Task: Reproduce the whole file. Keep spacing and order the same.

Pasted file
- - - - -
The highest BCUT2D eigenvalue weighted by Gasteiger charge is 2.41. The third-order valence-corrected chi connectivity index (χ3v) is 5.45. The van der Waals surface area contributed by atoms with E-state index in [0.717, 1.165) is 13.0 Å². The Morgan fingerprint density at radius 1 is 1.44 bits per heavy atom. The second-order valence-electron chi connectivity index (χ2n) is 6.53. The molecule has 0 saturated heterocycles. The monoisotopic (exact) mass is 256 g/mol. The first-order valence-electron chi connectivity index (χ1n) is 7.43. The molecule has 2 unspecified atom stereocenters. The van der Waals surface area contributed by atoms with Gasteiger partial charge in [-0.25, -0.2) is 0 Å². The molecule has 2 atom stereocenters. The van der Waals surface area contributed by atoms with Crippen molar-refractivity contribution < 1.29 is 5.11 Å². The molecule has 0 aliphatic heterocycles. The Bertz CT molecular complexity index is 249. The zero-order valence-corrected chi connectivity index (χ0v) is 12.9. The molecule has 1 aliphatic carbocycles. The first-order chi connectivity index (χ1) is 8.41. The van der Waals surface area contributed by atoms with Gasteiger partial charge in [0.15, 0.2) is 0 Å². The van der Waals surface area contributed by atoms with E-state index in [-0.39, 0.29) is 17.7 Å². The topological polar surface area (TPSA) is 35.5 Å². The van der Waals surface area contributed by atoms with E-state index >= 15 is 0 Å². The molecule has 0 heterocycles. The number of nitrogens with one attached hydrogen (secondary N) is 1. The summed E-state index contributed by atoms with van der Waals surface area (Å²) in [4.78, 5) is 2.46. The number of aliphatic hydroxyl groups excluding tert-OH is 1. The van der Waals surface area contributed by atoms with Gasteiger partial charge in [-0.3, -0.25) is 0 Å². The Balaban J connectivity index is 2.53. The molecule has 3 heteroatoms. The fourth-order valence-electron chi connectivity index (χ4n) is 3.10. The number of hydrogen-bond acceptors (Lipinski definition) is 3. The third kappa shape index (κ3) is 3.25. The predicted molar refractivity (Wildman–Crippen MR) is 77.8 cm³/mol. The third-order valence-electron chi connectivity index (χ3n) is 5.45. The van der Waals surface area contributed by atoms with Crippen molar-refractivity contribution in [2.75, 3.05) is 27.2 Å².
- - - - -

The highest BCUT2D eigenvalue weighted by Gasteiger charge is 2.41. The third-order valence-corrected chi connectivity index (χ3v) is 5.45. The van der Waals surface area contributed by atoms with E-state index in [0.717, 1.165) is 13.0 Å². The Morgan fingerprint density at radius 1 is 1.44 bits per heavy atom. The second-order valence-electron chi connectivity index (χ2n) is 6.53. The molecule has 0 saturated heterocycles. The monoisotopic (exact) mass is 256 g/mol. The first-order valence-electron chi connectivity index (χ1n) is 7.43. The molecule has 2 unspecified atom stereocenters. The van der Waals surface area contributed by atoms with Gasteiger partial charge in [-0.25, -0.2) is 0 Å². The molecule has 2 atom stereocenters. The van der Waals surface area contributed by atoms with Crippen molar-refractivity contribution < 1.29 is 5.11 Å². The molecule has 0 aliphatic heterocycles. The Bertz CT molecular complexity index is 249. The zero-order valence-corrected chi connectivity index (χ0v) is 12.9. The molecule has 1 aliphatic carbocycles. The first-order chi connectivity index (χ1) is 8.41. The van der Waals surface area contributed by atoms with Gasteiger partial charge in [0.15, 0.2) is 0 Å². The van der Waals surface area contributed by atoms with E-state index in [-0.39, 0.29) is 17.7 Å². The topological polar surface area (TPSA) is 35.5 Å². The van der Waals surface area contributed by atoms with E-state index >= 15 is 0 Å². The molecule has 0 heterocycles. The number of nitrogens with one attached hydrogen (secondary N) is 1. The summed E-state index contributed by atoms with van der Waals surface area (Å²) in [4.78, 5) is 2.46. The number of aliphatic hydroxyl groups excluding tert-OH is 1. The van der Waals surface area contributed by atoms with Gasteiger partial charge in [-0.3, -0.25) is 0 Å². The Balaban J connectivity index is 2.53. The molecule has 3 heteroatoms. The fourth-order valence-electron chi connectivity index (χ4n) is 3.10. The number of hydrogen-bond acceptors (Lipinski definition) is 3. The third kappa shape index (κ3) is 3.25. The predicted molar refractivity (Wildman–Crippen MR) is 77.8 cm³/mol. The third-order valence-electron chi connectivity index (χ3n) is 5.45. The van der Waals surface area contributed by atoms with Crippen molar-refractivity contribution in [2.75, 3.05) is 27.2 Å².